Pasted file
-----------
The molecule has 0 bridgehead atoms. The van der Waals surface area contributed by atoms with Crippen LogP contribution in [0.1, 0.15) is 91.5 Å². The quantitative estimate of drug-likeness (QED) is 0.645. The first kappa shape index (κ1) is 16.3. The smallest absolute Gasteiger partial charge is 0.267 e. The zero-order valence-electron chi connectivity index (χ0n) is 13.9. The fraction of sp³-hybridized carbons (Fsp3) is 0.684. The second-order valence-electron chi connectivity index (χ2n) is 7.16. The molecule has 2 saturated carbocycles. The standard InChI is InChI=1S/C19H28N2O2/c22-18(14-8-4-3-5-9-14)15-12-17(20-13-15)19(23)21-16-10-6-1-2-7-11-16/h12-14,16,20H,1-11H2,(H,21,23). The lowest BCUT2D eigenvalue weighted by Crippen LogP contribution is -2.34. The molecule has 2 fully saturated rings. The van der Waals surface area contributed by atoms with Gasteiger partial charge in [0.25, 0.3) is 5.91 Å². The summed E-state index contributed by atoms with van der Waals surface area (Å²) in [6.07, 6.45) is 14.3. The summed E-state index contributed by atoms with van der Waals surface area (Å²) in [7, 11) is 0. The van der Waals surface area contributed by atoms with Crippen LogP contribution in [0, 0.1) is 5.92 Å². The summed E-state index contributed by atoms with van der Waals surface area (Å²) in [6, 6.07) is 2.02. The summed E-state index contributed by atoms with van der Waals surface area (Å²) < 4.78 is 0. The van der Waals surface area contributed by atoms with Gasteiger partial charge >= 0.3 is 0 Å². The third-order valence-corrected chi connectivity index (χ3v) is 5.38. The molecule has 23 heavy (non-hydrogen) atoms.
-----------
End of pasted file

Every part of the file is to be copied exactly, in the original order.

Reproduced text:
The molecule has 0 bridgehead atoms. The van der Waals surface area contributed by atoms with Crippen LogP contribution in [0.1, 0.15) is 91.5 Å². The quantitative estimate of drug-likeness (QED) is 0.645. The first kappa shape index (κ1) is 16.3. The smallest absolute Gasteiger partial charge is 0.267 e. The zero-order valence-electron chi connectivity index (χ0n) is 13.9. The fraction of sp³-hybridized carbons (Fsp3) is 0.684. The second-order valence-electron chi connectivity index (χ2n) is 7.16. The molecule has 2 saturated carbocycles. The standard InChI is InChI=1S/C19H28N2O2/c22-18(14-8-4-3-5-9-14)15-12-17(20-13-15)19(23)21-16-10-6-1-2-7-11-16/h12-14,16,20H,1-11H2,(H,21,23). The lowest BCUT2D eigenvalue weighted by Crippen LogP contribution is -2.34. The molecule has 2 fully saturated rings. The van der Waals surface area contributed by atoms with Gasteiger partial charge in [0.25, 0.3) is 5.91 Å². The summed E-state index contributed by atoms with van der Waals surface area (Å²) in [6.07, 6.45) is 14.3. The summed E-state index contributed by atoms with van der Waals surface area (Å²) in [7, 11) is 0. The van der Waals surface area contributed by atoms with Crippen LogP contribution in [0, 0.1) is 5.92 Å². The summed E-state index contributed by atoms with van der Waals surface area (Å²) in [6, 6.07) is 2.02. The summed E-state index contributed by atoms with van der Waals surface area (Å²) < 4.78 is 0. The van der Waals surface area contributed by atoms with Gasteiger partial charge >= 0.3 is 0 Å². The third-order valence-corrected chi connectivity index (χ3v) is 5.38. The molecule has 23 heavy (non-hydrogen) atoms.